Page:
Author Topic: Best 144-165hz 1440p Monitors  (Read 29673 times)

NCX

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Best 144-165hz 1440p Monitors
« on: August 29, 2018, 07:13:20 pm »
Last Update=November 9th 2019

All New Reviews Added Here

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Best Reviewed Flicker Free 144-165hz 1440p Monitors

Always purchase from retailers with hassle free return and exchange policies.  Read retailers return and exchange policies before buying.

My recommendations are based off of testing more than 60 monitors and reading in-depth reviews from over fifteen reviewers across the realm.

Best Monitor Review Sites: Monitor Review Resource Center

Many monitors not found in this thread likely perform well, but it makes more sense to buy well reviewed monitors, and I like having sources to refer to, even though I do not always agree with them.

If a monitor is not mentioned it is because it has not been reviewed properly, been reviewed at all or is mediocre.  All monitors suffer from regular quality control issues: back-light bleeding and pixel issues (dead and stuck pixels).

Recommendations are PWM or Flicker Free:

I do not recommend monitors which use low LED PWM Dimming frequencies since they ruin motion clarity and cause some people to suffer from health issues like head aches and eyestrain.  LED PWM Dimming Side Effects.
« Last Edit: November 09, 2019, 01:07:45 pm by NCX »

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NCX

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« Last Edit: February 15, 2019, 08:41:06 pm by NCX »

NCX

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Banding
« Reply #3 on: August 29, 2018, 07:16:41 pm »
Banding

Dawn Engine Banding by Dr NCX, on Flickr

AUO TN panels tend to suffer from very obvious and frankly horrific banding when viewing the above Dawn Engine image, as well as when viewing this 60fps Westworld trailer.  These three monitors all suffer from the same obvious banding when displaying the above image

Dawn Engine Banding

Dell S2417DG Banding 2 by Dr NCX, on Flickr


Westworld Banding
Spoiler (hover to show)


The BenQ Zowie RL2460, Dell S2719DGF and ViewSonic VX2458-mhd (all tested by me) are free from very obvious banding when viewing both the Dawn Engine image and Westworld trailer both before and after calibration, but I did see minor banding and compression artifacts not present on my AHVA, IPS and PLS panels when viewing some dark content on the TN panels listed above.  The banding is caused by both the source and the monitors.  If I zoom in very closely to the Dawn Engine image on my ViewSonic VP2780-4K (8 bit +FRC 4K IPS with 14 3D LUT) a tiny bit of banding is preset.  Here are the BenQ Zowie RL2460 and ViewSonic VX2458-mhd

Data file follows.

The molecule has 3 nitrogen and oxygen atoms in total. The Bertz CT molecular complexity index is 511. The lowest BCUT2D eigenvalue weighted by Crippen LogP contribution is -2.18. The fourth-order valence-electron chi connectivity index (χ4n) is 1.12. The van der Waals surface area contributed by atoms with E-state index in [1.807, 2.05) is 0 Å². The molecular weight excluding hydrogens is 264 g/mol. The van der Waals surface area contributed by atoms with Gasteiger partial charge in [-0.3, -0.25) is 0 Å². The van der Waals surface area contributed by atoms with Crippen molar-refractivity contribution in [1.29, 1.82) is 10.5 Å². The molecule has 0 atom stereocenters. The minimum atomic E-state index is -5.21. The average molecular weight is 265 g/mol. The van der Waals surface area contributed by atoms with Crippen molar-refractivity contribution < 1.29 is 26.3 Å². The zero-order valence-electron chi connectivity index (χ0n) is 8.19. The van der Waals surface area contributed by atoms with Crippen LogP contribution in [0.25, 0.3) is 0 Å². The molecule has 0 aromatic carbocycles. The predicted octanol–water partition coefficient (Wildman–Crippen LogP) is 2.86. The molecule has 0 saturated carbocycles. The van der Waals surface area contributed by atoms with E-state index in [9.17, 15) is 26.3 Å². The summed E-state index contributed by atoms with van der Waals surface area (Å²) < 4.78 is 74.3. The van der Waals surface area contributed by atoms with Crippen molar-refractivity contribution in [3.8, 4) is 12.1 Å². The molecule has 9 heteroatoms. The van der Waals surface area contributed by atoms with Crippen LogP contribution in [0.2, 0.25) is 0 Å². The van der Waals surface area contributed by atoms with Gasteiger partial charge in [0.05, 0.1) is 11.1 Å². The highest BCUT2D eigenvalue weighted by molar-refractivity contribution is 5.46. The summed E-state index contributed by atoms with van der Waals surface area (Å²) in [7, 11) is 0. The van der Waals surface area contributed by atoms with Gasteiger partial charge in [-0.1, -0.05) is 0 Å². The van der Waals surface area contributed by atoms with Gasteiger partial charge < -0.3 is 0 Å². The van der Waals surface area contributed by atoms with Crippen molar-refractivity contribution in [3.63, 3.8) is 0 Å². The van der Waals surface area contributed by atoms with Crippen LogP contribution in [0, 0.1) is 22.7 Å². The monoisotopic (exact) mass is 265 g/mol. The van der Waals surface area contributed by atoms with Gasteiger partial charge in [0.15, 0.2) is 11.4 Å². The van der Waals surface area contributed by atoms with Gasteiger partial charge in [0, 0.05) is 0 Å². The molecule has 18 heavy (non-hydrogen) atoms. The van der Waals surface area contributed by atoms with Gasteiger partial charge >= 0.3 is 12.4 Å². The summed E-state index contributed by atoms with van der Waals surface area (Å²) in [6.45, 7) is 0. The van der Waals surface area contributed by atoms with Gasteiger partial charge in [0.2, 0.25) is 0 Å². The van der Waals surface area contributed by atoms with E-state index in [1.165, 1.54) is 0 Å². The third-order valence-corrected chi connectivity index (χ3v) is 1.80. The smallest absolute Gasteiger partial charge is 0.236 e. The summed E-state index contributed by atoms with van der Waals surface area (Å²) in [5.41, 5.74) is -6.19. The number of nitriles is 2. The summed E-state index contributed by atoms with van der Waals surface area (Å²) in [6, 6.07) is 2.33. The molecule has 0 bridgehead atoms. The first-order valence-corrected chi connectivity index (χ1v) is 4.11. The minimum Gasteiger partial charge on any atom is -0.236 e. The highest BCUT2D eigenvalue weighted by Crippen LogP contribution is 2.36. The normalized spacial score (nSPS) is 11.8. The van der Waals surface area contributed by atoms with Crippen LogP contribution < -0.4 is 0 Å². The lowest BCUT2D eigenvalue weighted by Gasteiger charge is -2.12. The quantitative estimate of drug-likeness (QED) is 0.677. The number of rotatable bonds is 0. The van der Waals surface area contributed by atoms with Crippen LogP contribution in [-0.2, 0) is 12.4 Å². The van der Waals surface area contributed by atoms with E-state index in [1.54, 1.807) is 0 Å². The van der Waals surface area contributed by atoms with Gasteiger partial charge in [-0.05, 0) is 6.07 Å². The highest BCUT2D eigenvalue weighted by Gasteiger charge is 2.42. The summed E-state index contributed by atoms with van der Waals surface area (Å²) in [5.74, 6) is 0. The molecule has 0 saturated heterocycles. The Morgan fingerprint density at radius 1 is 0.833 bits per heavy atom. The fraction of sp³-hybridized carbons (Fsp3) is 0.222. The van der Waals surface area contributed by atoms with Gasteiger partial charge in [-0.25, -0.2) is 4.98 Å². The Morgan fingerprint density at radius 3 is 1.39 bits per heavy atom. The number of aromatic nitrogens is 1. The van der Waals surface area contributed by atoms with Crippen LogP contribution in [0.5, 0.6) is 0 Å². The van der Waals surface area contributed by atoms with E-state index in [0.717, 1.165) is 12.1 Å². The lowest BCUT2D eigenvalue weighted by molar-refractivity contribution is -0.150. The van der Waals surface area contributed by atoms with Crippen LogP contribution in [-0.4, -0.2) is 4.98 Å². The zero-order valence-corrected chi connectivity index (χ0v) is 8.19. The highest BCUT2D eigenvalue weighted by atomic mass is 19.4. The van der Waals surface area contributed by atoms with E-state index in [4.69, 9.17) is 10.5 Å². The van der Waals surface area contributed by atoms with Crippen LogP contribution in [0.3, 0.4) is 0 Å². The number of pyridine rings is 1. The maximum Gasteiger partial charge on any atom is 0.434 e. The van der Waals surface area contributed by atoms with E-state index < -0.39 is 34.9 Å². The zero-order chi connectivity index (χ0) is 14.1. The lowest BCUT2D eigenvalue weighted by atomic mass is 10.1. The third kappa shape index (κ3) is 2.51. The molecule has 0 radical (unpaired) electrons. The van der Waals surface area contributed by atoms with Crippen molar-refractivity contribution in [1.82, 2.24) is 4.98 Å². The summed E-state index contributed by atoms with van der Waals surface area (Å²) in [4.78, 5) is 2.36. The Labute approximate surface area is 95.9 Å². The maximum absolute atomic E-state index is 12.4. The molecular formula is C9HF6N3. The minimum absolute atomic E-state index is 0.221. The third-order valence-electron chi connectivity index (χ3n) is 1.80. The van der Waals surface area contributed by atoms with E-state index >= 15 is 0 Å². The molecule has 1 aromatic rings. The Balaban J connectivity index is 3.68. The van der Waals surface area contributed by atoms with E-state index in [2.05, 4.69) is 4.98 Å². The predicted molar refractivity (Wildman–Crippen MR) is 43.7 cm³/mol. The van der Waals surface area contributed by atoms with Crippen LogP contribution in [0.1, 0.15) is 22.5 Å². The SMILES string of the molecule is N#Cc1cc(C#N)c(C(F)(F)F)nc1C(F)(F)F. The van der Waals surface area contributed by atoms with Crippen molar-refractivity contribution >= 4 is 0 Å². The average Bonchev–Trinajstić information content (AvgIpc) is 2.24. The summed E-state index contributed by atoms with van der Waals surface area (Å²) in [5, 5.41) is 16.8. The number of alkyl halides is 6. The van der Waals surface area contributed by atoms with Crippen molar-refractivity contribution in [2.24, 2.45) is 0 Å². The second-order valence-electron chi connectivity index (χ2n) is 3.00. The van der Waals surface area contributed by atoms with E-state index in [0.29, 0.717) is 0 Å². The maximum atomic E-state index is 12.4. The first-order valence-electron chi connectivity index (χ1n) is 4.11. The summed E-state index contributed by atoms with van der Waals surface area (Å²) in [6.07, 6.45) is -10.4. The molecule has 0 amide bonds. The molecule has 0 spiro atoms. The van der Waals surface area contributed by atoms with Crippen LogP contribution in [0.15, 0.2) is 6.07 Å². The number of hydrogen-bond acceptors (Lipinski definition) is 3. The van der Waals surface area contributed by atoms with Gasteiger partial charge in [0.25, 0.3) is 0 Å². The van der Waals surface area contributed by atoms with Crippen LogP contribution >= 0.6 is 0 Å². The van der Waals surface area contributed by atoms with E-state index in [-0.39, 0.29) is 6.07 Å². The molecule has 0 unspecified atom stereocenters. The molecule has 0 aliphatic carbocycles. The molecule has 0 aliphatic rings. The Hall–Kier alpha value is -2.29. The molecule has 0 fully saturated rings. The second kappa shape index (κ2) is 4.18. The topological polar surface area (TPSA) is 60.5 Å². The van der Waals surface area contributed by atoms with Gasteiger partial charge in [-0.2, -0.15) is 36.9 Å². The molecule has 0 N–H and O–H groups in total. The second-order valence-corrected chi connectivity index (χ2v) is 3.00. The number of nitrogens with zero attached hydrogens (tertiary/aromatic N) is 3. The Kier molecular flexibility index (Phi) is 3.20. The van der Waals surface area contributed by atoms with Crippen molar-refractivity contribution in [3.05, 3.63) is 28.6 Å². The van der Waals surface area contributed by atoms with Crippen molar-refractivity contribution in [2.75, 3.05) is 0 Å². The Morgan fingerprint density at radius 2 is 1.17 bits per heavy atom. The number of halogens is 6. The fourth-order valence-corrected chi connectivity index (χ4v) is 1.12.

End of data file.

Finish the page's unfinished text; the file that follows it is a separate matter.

BenQ Zowie RL2460 TN Panel Dawn Engine Lights On
Spoiler (hover to show)


Qnix QX2710 PLS Panel Dawn Engine Lights On
Spoiler (hover to show)


Samsung F2380MX C-PVA Panel Dawn Engine Lights On
Spoiler (hover to show)


ViewSonic VX2458-mhd TN Panel Dawn Engine Lights On
Spoiler (hover to show)

When the lights are off a bit of banding is visible, especially on the F2380MX which performs the worst despite using a true 8 bit panel, though the banding is only very obvious when viewing the monitor off angle.

None of the monitors mentioned suffer form obvious banding when displaying this screen shot from The Order 1886 which I display and take a photo of every monitor I test

Reddit Posts with banding:
https://www.reddit.com/r/Monitors/comments/9jjcio/24_1080p_144hz_gaming_monitor_without_colorbanding/
https://www.reddit.com/r/Monitors/comments/95t20w/dell_s2417dg_s2716dg_owners_is_color_banding/
« Last Edit: May 14, 2019, 01:10:59 am by NCX »

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Abnormalities & Quality Control Warnings
« Reply #4 on: August 29, 2018, 07:17:04 pm »
1ms TN vs 4ms AHVA/IPS/PLS

List of cards which support Free-Sync.

These numbers are bogus along with dynamic contrast, 160 degree+ viewing angles, and sometimes even the maximum brightness listed in the display specifications.

TN panels have slightly faster measured pixel response times, but there's barely a perceivable difference, and many of the "1ms" TN panels suffer from obvious overshoot ghosting which can't be reduced (Dell S2716DG), or are not faster than the 4ms AHVA (listed as IPS) panels once their overdrive settings are lowered/reduced to minimize overshoot ghosting.

"1ms" 144hz TN vs "4ms" 144hz AHVA Pursuit Camera Testes & Oscilloscope Measurements by TFT Central

"1ms" Asus MG248Q @60hz vs "4-8ms" AHVA/IPS/PLS @60hz

I can cite many other sources to prove that "1ms" TN panels are not significantly faster than "4ms" AHVA panels, but there's no point. Usually the only time "1-8" ms times should be believed is in the case of "5ms" TN panels since they tend to actually be significantly slower than "1-2ms" TN panels.
« Last Edit: April 03, 2019, 07:50:55 pm by NCX »

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AHVA/IPS/PLS vs VA Panel Image Quality Differences
« Reply #5 on: August 29, 2018, 07:17:38 pm »
AHVA/IPS/PLS vs VA Panel Image Quality Differences

Curved VA panels have less sharp text than AHVA/IPS/PLS and TN panels:

IBXT Curved C24FG70 VA Text Blur Analysis
PC Monitors Curved VA Panel Text Blur Analysis